Senate Democrats plan to make their new push on student loan interest rates shortly after the Memorial Day recess.
But, as usual, there's an issue with offsets.
Sen. Elizabeth Warren led a group of Democrats and Washington, D.C., area college students in detailing the proposal at an event Wednesday morning in the Capitol.
"There is no forgiveness here of principal," the Massachusetts Democrat said of the proposal. "Students should have to pay back the money they borrowed, and they have to pay it back at a rate that fully covers the administrative costs, the costs of borrowing the money, the costs of the bad debt loans and still produces something more for the U.S. government."
Sen. Charles E. Schumer of New York, the No. 3 Democratic leader, said he expected the student loan issue would reach the Senate floor in the first two weeks of June.
Schumer said were waiting for "the magic of CBO," to figure out precise details. The idea, however, is to fully offset the cost associated with the refinancing and the lower interest rates using the millionaire surtax that has come to be known as the "Buffett rule."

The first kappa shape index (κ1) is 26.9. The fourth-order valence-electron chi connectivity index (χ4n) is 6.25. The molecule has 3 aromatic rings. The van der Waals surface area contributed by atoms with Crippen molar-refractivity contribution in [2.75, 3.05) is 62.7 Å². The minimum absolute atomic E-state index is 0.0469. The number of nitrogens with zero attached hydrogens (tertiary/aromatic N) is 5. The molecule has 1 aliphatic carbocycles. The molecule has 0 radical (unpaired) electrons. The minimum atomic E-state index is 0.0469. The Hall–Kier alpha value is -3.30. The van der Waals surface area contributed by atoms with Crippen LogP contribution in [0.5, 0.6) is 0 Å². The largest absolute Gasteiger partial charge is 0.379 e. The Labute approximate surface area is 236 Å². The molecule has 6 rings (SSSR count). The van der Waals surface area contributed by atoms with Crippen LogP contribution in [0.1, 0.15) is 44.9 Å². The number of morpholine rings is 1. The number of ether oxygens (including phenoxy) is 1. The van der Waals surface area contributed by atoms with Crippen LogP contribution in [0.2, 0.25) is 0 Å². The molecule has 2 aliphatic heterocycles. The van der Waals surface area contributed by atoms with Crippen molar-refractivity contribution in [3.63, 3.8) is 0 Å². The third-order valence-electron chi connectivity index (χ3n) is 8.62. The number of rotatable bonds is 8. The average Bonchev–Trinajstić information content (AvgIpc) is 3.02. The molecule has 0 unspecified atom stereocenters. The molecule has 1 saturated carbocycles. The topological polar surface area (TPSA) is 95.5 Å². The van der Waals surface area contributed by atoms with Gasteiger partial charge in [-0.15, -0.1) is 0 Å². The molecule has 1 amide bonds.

That offset isn't likely to get much traction, but the bill's supporters say they are open to alternatives. Exactly how much money would be needed won't be known until the final score comes in from the Congressional Budget Office.
In setting a schedule of lower loan rates for student loan refinancing — what would currently be 3.86 percent for existing undergraduate loans — borrowers could theoretically refinance private student loans with the federal government or other financial institutions.
"You're able to take out a loan at 3.86, and if somebody wants to lend you money at 3.86, and they give the principal, you give it to the other bank and say here you go," Sen. Al Franken, D-Minn., said. "So, the bank doesn't really have that much of a say about it."
"We picked these numbers because these were the numbers that virtually every Republican and a majority of Democrats agreed to just last July," Warren said, referring to the 2013 law that revised the interest rate formula for new federal student loans. "Some of us would like to see lower numbers, but we want to get something through the Congress, we want to see a change. A change that could mean a difference of hundreds of dollars or even thousands of dollars."